Latest report shows more effort needed to combat pandemic in Oklahoma

Collaborator: Brittany Harlow
Published: 10/28/2020, 7:23 PM
Edited: 03/11/2021, 10:22 AM
(TULSA, Okla.) The latest White House Coronavirus Task Force State Report for Oklahoma was released by Oklahoma health officials on Wednesday. The report states Oklahoma is still in the red zone for cases with the 14th highest rate in the country, down three spots from last week’s report. According to the report, Oklahoma had 217 new cases per 100,000 population in the last week, compared to a national average of 133 per 100,000. Oklahoma is also ranked in the red zone for test positivity, with the 8th highest rate in the country. As far as community spread is concerned, the report states, “All indicators of community spread are increasing, including percent of nursing homes with positive staff members and residents, and community spread is increasing hospital admissions, leading to potential resource constraints.” The task force recommended increasing mitigation efforts to control community spread, like mask wearing, physical distancing, hand hygiene, avoiding crowds in public and specifically, social gatherings in private, with specific mitigation targeting rural communities, individuals over 65 years-old through senior citizen networks and college students. Read the full report here: Data from the Oklahoma State Department of Health shows 119,152 Oklahomans have become infected with COVID-19 since the pandemic began. 1,286 Oklahomans have lost their lives. 102,792 are listed as recovered. Those reports follow a briefing from Tulsa Health Department officials on Tuesday, who stressed the importance of contact tracing and asserted that Tulsa is “going in the wrong direction”, pointing to climbing hospitalizations they say have surpassed hospitalization numbers from March, April and July. Officials said most people refuse to provide contact information for close contacts or places they have been. THD recently launched this tool to aid in contact tracing while residents sign up for a COVID test: There is no charge for a COVID test at the Tulsa Health Department. Residents can also call the Tulsa Health Department at 918-582-9355 to make an appointment. Officials urged residents to get a flu shot to help keep hospitalizations down. Residents were also urged to self-isolate whilst awaiting their COVID-19 test results, and for the full 14-day quarantine if exposed to a known positive case. Early voting is kicking off for three days in Oklahoma on Thursday, with special accommodations in effect due to the COVID-19 pandemic. Tulsa County offered the following information for the one location they are permitting early voting to take place: Given the expected number of voters and the need to social distance, ONEOK Field will be the ONLY early voting location for the November 3 Presidential Election. The centrally located, open-air venue will allow Election Board staff to ensure the success of early voting and the safety of all voters. There will be ample parking available near and around ONEOK Field with accessible parking and entrances available for those voters who need accommodations. Additionally, the League of Women Voters of Tulsa has sponsored free rides on all Tulsa Transit fixed daytime routes on Early Voting Days. Tulsa Transit is also partnering with the Tulsa County Election Board to offer a free shuttle from their location at 555 N. Denver Ave. to ONEOK Field and back. This shuttle will operate in conjunction with Early Voting Day hours and is open to public.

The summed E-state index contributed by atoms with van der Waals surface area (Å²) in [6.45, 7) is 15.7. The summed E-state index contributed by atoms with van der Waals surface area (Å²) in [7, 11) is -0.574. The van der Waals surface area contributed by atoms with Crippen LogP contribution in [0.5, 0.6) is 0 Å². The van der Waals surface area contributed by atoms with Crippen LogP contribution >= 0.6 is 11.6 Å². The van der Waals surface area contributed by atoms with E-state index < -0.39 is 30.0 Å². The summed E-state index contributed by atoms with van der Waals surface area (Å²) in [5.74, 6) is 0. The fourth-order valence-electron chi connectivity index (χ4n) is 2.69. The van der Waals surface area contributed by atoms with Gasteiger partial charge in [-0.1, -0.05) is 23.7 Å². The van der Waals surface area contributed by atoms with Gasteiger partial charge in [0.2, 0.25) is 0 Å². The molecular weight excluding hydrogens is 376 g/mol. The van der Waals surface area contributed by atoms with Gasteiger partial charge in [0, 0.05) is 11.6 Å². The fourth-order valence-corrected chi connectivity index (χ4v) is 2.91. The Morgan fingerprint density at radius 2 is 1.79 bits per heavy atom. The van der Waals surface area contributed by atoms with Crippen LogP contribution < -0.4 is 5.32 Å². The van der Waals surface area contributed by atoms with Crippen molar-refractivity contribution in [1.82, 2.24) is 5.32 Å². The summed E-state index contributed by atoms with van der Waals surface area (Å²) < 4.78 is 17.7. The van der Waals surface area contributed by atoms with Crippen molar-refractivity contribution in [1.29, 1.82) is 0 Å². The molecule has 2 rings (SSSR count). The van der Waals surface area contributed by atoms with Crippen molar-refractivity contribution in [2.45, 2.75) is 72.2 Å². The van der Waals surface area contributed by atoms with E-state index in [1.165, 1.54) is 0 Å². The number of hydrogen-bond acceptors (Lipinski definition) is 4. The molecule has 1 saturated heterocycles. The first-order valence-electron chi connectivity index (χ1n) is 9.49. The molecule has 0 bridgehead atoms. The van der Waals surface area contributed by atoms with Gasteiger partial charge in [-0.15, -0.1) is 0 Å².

Voters are required to wear masks in Tulsa city limits and all should practice social distancing. Please note absentee ballots cannot be dropped off at ONEOK Field. Because all available Election Board staff members will be needed to facilitate early voting at one large site, the Tulsa County Election Board will not be available for early voting, but will be open for other business including in-person absentee ballot drop-off. In-person absentee ballots must be dropped off no later than 5 p.m. on November 2 and voters must show the same identification required for in-person voting.


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